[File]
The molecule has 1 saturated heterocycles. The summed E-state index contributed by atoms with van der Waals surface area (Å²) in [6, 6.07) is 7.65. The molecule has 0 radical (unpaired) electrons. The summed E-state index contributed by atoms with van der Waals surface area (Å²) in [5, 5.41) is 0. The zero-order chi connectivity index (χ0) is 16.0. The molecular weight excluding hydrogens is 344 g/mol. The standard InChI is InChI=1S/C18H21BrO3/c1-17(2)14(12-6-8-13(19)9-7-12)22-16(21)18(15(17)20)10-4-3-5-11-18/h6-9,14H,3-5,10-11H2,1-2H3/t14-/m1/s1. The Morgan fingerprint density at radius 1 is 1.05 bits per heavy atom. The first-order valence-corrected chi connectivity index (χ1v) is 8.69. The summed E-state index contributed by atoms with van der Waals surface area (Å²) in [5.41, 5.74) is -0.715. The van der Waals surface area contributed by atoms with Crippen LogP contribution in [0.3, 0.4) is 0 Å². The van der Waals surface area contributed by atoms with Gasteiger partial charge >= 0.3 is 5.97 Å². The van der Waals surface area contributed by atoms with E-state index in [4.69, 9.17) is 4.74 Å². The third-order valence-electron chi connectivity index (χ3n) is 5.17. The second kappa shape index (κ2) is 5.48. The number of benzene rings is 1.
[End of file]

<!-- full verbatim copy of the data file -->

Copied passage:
The molecule has 1 saturated heterocycles. The summed E-state index contributed by atoms with van der Waals surface area (Å²) in [6, 6.07) is 7.65. The molecule has 0 radical (unpaired) electrons. The summed E-state index contributed by atoms with van der Waals surface area (Å²) in [5, 5.41) is 0. The zero-order chi connectivity index (χ0) is 16.0. The molecular weight excluding hydrogens is 344 g/mol. The standard InChI is InChI=1S/C18H21BrO3/c1-17(2)14(12-6-8-13(19)9-7-12)22-16(21)18(15(17)20)10-4-3-5-11-18/h6-9,14H,3-5,10-11H2,1-2H3/t14-/m1/s1. The Morgan fingerprint density at radius 1 is 1.05 bits per heavy atom. The first-order valence-corrected chi connectivity index (χ1v) is 8.69. The summed E-state index contributed by atoms with van der Waals surface area (Å²) in [5.41, 5.74) is -0.715. The van der Waals surface area contributed by atoms with Crippen LogP contribution in [0.3, 0.4) is 0 Å². The van der Waals surface area contributed by atoms with Gasteiger partial charge >= 0.3 is 5.97 Å². The van der Waals surface area contributed by atoms with E-state index in [4.69, 9.17) is 4.74 Å². The third-order valence-electron chi connectivity index (χ3n) is 5.17. The second kappa shape index (κ2) is 5.48. The number of benzene rings is 1.